The Thick of It

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Sunday, November 29, 2009

Thursday, November 12, 2009

Poverty: better or worse under Labour?

According to David Cameron it has got worse and that because of Labour's reliance on the "big state". He proposes that charities and community groups should step in and boost social mobility. This was the Thatcherite message of the 1980s, one that failed disastrously. The result of 13 years of Labour government is that poverty has decreased, or at least increased less, depending on how you measure it.  


Channel 4's Fact Check has published a detailed analysis of Labour's record on poverty. I'll paraphrase the key parts here. 


"When looked at as a proportion of the population as a whole, the percentage of people in poverty drops by either eight or 10 percentage points, depending on whether housing costs are taken into account...there would be some more traction in Cameron's claim if judged only on the poverty figures in recent years."


It is true to say that Labour hasn't eradicated poverty. However, the picture is at worst cloudy and at best showing a clear effort to bring people above the poverty line. The increase in relative poverty that began under Thatcher in 1979 has slowed for the frist time, under Labour:


"This increase (of the last three years) pales into comparison with that which took place under Margaret Thatcher. Cameron's claim on poverty just doesn't wash - the number of people in general, and particularly children and pensioners, in poverty have reduced since Labour came to power, although progress seems to have stalled in recent years.


"It's worth noting too that Labour's tax and benefit reforms have been redistributive (Robin Hood-like). Had they kept the same system they inherited, there would be far more people in poverty today."


Richard Wilkinson of Nottingham University has been widely quoted by Cameron. He himself admits, unlike Cameron, that: "if Brown's budgets hadn't been redistributive then things would be worse than they are now."







That Cameron is talking about poverty at all shows that 13 years of Labour government have shifted the parameters of political debate. During the 1980s and 1990s the Tories consistently said that relative poverty didn't matter. If they have learnt one thing from being in opposition, I'd hope it was to admit that relative poverty does matter. I doubt however that they have the answers or the desire to eradicate poverty.


Liam Bryne thinks that Cameron's approach amounts to "little more than crossing your fingers." Cameron has no plan and no answers, and as such, he is wrong to make such play of poverty.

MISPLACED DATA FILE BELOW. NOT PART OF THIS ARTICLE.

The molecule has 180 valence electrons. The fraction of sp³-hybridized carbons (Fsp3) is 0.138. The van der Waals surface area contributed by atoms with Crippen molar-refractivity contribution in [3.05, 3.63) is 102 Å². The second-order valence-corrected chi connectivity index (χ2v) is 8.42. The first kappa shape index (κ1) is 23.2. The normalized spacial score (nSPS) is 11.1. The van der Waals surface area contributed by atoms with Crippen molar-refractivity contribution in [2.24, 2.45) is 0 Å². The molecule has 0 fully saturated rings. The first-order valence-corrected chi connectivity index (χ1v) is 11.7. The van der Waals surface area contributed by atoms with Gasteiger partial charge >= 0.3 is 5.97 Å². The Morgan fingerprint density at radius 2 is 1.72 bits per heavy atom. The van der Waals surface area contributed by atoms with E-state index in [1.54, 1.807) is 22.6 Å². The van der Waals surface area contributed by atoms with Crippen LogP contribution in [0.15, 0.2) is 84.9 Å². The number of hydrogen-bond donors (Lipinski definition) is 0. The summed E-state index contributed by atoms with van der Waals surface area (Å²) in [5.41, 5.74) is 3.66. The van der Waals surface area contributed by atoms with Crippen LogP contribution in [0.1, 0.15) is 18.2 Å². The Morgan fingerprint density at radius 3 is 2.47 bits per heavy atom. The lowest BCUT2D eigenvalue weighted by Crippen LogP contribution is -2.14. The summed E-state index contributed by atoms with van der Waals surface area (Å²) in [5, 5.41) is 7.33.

Wednesday, November 11, 2009

Cyprus

I shielded myself from the onset of winter with a couple of weeks in Cyprus. I have visited the island many times. Politics runs through the island.and I have over recent years started venturing into the Turkish occupied Turkish Republic of Northern Cyprus. Turkish troops have occupied around 37% of the island since 1974, while British troops occupy 3% with two Sovereign Base Areas of Akrotiri and Dhekelia. I was pleased to read today that Britain is to propose returning half of the SBA land, to both sides of the divide, in order to help achieve a lasting peace.



Having only been divided 35 years ago, the occupation is still felt by many. The unresolved issues of compensation for land for people who had to move away, on both the Greek Cypriot and Turkish Cypriot side is still to be resolved. For many years there looked to be little hope for a mutually agreed solution. The rejection of the Annan Plan in 2004, which sought to unify the island as a confederation, looked to hold back peace.  The election of left wing leaders on both sides of the border, both committed to negotiation offers a chance for peace. 


The holiday itself was immense fun and included watching Apollon versus Omonia on the Saturday night. The crowd made for a wonderful spectacle, the football somewhat less so. Playing for Apollon was English journeyman Junior Agogo, formerly of 14 clubs, including Bristol Rovers. It made me think, if I was a mediocre English league player, I'd much rather be a relative star and live on a holiday island. Playing on the Greek side, Agogo will get a few more plaudits and the chance to play in UEFA competition, something not yet available for his counterparts in the North's Birinci Lig.